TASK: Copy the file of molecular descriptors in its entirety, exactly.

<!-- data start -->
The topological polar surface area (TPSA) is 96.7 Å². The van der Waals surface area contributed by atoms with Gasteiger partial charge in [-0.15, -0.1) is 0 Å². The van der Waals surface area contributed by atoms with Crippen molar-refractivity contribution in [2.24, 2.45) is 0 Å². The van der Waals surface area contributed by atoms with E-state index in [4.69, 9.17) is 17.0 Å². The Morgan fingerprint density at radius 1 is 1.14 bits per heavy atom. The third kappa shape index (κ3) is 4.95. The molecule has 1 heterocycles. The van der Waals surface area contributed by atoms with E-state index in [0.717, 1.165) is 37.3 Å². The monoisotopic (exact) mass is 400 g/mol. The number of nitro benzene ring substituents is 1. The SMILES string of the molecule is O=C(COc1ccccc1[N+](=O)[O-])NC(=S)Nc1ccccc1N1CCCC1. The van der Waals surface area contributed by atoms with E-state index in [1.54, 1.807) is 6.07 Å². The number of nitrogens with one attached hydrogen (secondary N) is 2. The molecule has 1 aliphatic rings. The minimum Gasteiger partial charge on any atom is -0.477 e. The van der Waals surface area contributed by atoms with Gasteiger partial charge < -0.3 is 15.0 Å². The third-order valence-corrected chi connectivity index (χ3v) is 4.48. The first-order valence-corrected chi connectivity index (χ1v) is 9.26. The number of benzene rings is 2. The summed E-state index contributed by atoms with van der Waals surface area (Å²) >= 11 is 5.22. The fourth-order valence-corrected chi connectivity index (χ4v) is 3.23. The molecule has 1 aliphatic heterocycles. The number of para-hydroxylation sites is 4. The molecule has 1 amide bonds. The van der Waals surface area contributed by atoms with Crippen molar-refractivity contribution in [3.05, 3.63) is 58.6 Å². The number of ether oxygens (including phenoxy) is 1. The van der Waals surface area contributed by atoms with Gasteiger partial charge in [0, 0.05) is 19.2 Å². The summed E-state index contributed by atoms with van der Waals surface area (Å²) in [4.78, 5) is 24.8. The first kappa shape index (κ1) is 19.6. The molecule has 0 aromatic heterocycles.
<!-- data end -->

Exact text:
The topological polar surface area (TPSA) is 96.7 Å². The van der Waals surface area contributed by atoms with Gasteiger partial charge in [-0.15, -0.1) is 0 Å². The van der Waals surface area contributed by atoms with Crippen molar-refractivity contribution in [2.24, 2.45) is 0 Å². The van der Waals surface area contributed by atoms with E-state index in [4.69, 9.17) is 17.0 Å². The Morgan fingerprint density at radius 1 is 1.14 bits per heavy atom. The third kappa shape index (κ3) is 4.95. The molecule has 1 heterocycles. The van der Waals surface area contributed by atoms with E-state index in [0.717, 1.165) is 37.3 Å². The monoisotopic (exact) mass is 400 g/mol. The number of nitro benzene ring substituents is 1. The SMILES string of the molecule is O=C(COc1ccccc1[N+](=O)[O-])NC(=S)Nc1ccccc1N1CCCC1. The van der Waals surface area contributed by atoms with E-state index in [1.54, 1.807) is 6.07 Å². The number of nitrogens with one attached hydrogen (secondary N) is 2. The molecule has 1 aliphatic rings. The minimum Gasteiger partial charge on any atom is -0.477 e. The van der Waals surface area contributed by atoms with Gasteiger partial charge < -0.3 is 15.0 Å². The third-order valence-corrected chi connectivity index (χ3v) is 4.48. The first-order valence-corrected chi connectivity index (χ1v) is 9.26. The number of benzene rings is 2. The summed E-state index contributed by atoms with van der Waals surface area (Å²) >= 11 is 5.22. The fourth-order valence-corrected chi connectivity index (χ4v) is 3.23. The molecule has 1 aliphatic heterocycles. The number of para-hydroxylation sites is 4. The molecule has 1 amide bonds. The van der Waals surface area contributed by atoms with Crippen molar-refractivity contribution in [3.05, 3.63) is 58.6 Å². The number of ether oxygens (including phenoxy) is 1. The van der Waals surface area contributed by atoms with Gasteiger partial charge in [0, 0.05) is 19.2 Å². The summed E-state index contributed by atoms with van der Waals surface area (Å²) in [4.78, 5) is 24.8. The first kappa shape index (κ1) is 19.6. The molecule has 0 aromatic heterocycles.